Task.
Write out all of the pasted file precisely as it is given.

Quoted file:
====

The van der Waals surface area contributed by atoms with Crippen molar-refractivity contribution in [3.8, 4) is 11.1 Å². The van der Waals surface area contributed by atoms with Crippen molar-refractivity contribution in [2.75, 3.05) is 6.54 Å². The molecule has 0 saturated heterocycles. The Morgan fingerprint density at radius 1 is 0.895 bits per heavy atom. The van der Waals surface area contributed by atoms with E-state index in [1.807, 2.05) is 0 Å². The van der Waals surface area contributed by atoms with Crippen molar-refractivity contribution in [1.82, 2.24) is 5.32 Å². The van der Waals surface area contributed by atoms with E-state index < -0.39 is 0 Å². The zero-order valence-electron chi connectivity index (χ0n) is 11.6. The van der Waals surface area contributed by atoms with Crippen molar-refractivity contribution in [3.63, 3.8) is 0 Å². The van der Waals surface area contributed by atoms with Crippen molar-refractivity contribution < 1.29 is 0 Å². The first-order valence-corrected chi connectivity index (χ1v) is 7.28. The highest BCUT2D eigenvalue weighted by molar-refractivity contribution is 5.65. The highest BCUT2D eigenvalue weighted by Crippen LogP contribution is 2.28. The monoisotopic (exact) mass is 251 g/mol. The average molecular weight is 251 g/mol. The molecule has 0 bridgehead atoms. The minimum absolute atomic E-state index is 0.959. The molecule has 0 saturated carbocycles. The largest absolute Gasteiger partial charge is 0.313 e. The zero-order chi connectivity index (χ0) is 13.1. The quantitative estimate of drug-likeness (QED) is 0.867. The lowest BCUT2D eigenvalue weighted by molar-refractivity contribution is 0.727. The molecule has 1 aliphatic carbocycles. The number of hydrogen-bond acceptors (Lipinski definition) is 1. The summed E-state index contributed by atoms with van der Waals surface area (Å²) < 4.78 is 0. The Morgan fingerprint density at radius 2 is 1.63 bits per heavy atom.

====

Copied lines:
The van der Waals surface area contributed by atoms with Crippen molar-refractivity contribution in [3.8, 4) is 11.1 Å². The van der Waals surface area contributed by atoms with Crippen molar-refractivity contribution in [2.75, 3.05) is 6.54 Å². The molecule has 0 saturated heterocycles. The Morgan fingerprint density at radius 1 is 0.895 bits per heavy atom. The van der Waals surface area contributed by atoms with E-state index in [1.807, 2.05) is 0 Å². The van der Waals surface area contributed by atoms with Crippen molar-refractivity contribution in [1.82, 2.24) is 5.32 Å². The van der Waals surface area contributed by atoms with E-state index < -0.39 is 0 Å². The zero-order valence-electron chi connectivity index (χ0n) is 11.6. The van der Waals surface area contributed by atoms with Crippen molar-refractivity contribution in [3.63, 3.8) is 0 Å². The van der Waals surface area contributed by atoms with Crippen molar-refractivity contribution < 1.29 is 0 Å². The first-order valence-corrected chi connectivity index (χ1v) is 7.28. The highest BCUT2D eigenvalue weighted by molar-refractivity contribution is 5.65. The highest BCUT2D eigenvalue weighted by Crippen LogP contribution is 2.28. The monoisotopic (exact) mass is 251 g/mol. The average molecular weight is 251 g/mol. The molecule has 0 bridgehead atoms. The minimum absolute atomic E-state index is 0.959. The molecule has 0 saturated carbocycles. The largest absolute Gasteiger partial charge is 0.313 e. The zero-order chi connectivity index (χ0) is 13.1. The quantitative estimate of drug-likeness (QED) is 0.867. The lowest BCUT2D eigenvalue weighted by molar-refractivity contribution is 0.727. The molecule has 1 aliphatic carbocycles. The number of hydrogen-bond acceptors (Lipinski definition) is 1. The summed E-state index contributed by atoms with van der Waals surface area (Å²) < 4.78 is 0. The Morgan fingerprint density at radius 2 is 1.63 bits per heavy atom.